And size L, XL, XXL are the same helmet, the difference is just the comfort liner thickness.

With this type of helmet, it is a little bit tricky to choose the size.

If you happen to be between the S and M size, you should order S, NOT M.

You have 15mm thick  foam surrounding your head, that’s a lot of cushioning, which will tolerate the slightly oversized  head (56.5 cm) without problem, even if your head some irregular bumps, bulges, etc.

BUT, if you are in between M and L, then, you’d better get L.

Why? I don’t want a bigger shell size ! You just said “L” size helmet use the same shell as XL an XXL, that would make me looking like a bobble-head figure!!”

Well, I (sort of) understand the feeling, but take a look at the fig. 20 again.

RT-33 in size M comes with the 2nd  thinnest (9mm) comfort liner. (thinnest being 5mm on XXL).

Size M comes with the least amount of tolerance(extra space), besides XXL,  for irregular shapes and oversized head.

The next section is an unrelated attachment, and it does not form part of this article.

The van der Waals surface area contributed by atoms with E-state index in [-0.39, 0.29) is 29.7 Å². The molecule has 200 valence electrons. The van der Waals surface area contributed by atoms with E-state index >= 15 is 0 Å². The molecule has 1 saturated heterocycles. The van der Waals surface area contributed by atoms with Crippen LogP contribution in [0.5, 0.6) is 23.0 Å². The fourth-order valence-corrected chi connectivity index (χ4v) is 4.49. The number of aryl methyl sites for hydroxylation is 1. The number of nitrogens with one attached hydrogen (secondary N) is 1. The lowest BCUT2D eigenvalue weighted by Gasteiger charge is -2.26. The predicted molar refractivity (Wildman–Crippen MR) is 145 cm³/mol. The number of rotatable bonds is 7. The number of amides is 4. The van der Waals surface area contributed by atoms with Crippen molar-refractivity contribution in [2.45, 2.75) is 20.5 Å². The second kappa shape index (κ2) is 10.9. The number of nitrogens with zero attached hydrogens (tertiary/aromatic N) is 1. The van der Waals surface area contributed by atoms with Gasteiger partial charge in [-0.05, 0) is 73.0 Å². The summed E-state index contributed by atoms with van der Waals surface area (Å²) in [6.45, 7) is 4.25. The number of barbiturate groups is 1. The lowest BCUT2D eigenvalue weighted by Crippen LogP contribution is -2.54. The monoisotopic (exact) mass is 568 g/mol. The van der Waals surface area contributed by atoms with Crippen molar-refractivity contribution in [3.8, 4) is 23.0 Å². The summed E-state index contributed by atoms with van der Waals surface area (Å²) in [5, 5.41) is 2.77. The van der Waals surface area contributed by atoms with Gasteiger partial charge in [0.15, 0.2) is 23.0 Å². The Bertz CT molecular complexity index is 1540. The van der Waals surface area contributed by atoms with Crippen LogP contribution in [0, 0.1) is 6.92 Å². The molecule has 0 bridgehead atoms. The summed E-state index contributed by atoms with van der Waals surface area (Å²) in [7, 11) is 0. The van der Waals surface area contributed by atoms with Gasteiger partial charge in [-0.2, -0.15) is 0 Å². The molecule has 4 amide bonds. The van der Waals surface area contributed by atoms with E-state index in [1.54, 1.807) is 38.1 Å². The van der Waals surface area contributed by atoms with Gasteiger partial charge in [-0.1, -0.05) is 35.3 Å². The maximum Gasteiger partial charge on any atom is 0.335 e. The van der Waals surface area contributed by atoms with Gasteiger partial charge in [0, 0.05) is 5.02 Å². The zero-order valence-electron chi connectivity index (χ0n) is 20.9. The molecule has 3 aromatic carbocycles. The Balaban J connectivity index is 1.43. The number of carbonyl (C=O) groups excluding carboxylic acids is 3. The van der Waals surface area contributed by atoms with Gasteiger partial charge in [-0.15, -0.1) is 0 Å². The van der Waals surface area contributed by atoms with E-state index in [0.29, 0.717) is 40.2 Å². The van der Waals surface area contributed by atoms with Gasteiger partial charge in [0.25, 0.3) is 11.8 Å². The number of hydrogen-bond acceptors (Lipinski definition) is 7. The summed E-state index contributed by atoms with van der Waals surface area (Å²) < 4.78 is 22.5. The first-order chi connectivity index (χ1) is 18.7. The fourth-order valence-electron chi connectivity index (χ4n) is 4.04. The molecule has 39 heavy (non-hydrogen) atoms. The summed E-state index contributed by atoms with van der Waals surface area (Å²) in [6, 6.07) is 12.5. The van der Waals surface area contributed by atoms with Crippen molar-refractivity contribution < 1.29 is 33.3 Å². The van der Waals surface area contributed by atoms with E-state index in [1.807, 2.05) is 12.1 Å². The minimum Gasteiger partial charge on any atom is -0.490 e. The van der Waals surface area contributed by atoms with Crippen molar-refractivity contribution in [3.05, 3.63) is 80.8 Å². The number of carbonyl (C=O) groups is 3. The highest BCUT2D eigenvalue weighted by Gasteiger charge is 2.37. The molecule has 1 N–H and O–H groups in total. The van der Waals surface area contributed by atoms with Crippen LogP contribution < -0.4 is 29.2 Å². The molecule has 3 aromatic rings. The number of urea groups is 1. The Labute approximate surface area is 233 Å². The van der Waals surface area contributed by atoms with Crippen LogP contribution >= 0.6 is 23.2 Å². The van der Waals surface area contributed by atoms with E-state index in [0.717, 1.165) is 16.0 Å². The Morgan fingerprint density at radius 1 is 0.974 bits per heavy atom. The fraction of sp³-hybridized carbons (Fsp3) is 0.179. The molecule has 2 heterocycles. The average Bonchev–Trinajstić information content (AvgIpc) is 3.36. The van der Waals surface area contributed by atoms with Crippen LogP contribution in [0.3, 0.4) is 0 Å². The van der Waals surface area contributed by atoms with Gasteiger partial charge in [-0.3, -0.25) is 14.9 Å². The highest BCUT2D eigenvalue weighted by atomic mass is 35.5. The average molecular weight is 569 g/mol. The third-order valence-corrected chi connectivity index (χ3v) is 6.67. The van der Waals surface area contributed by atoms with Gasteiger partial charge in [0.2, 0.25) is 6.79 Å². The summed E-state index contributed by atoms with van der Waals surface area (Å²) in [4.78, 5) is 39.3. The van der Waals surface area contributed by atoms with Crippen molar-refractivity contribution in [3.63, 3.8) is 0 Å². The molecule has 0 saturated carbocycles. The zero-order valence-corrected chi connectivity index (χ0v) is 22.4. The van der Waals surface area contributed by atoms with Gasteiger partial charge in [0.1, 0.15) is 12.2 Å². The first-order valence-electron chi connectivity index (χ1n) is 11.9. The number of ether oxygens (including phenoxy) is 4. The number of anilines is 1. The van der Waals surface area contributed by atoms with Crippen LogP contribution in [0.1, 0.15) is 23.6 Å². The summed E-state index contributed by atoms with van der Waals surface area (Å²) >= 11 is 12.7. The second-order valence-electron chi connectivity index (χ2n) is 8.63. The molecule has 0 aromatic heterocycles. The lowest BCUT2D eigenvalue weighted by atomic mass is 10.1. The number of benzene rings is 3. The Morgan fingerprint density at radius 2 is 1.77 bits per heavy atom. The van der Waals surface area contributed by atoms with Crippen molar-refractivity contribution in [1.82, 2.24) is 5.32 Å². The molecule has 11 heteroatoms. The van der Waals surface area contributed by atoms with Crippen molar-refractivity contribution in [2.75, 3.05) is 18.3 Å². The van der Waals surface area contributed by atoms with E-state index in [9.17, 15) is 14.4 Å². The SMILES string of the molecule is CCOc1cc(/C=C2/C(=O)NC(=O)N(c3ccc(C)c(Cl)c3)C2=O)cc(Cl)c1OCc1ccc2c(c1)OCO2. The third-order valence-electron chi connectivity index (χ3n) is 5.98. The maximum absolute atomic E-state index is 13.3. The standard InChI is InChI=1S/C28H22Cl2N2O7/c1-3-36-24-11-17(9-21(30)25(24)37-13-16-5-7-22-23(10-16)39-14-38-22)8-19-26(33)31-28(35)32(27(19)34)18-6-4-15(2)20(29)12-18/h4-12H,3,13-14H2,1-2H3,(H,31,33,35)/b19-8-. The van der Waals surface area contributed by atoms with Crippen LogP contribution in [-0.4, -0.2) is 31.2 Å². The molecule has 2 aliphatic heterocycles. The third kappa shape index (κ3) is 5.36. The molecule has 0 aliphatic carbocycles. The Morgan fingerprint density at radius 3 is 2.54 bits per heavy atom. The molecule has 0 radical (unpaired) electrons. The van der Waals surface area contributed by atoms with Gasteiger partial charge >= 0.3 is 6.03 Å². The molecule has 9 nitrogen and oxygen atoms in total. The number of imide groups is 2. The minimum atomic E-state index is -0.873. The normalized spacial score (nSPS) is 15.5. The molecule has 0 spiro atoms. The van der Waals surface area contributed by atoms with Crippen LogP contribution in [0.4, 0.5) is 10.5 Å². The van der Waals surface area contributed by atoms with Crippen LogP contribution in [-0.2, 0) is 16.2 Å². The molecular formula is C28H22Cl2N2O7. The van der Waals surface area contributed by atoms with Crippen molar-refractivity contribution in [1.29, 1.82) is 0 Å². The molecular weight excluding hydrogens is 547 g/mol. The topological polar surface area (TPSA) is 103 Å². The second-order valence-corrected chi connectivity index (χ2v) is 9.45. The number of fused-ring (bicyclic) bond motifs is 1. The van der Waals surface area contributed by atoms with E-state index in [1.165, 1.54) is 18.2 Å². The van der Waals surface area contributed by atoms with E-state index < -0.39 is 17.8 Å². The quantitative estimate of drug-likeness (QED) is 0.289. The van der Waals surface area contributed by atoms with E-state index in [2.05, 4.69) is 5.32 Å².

If your CI is 88 for example, and circumference is 58.5 cm, I can almost guarantee you that you are going to get painful hot spot on the side of your head if you wear size M.

IF. your head shape is slightly off (eg: CI 87, 88) BUT the correct size (between 57 and 58 cm), then M will work.

Or, if the head shape is correct (CI 85, 86) but circumference is slightly greater (58.5 cm), them M will work also.

However, when both the shape and the size are off at the same time, you can’t go for smaller size.

So, I hope you now understand the “multiple shell size” is NOT for the looks, but for function.

Also, I hope you understand now, that why some helmets cost more than the others.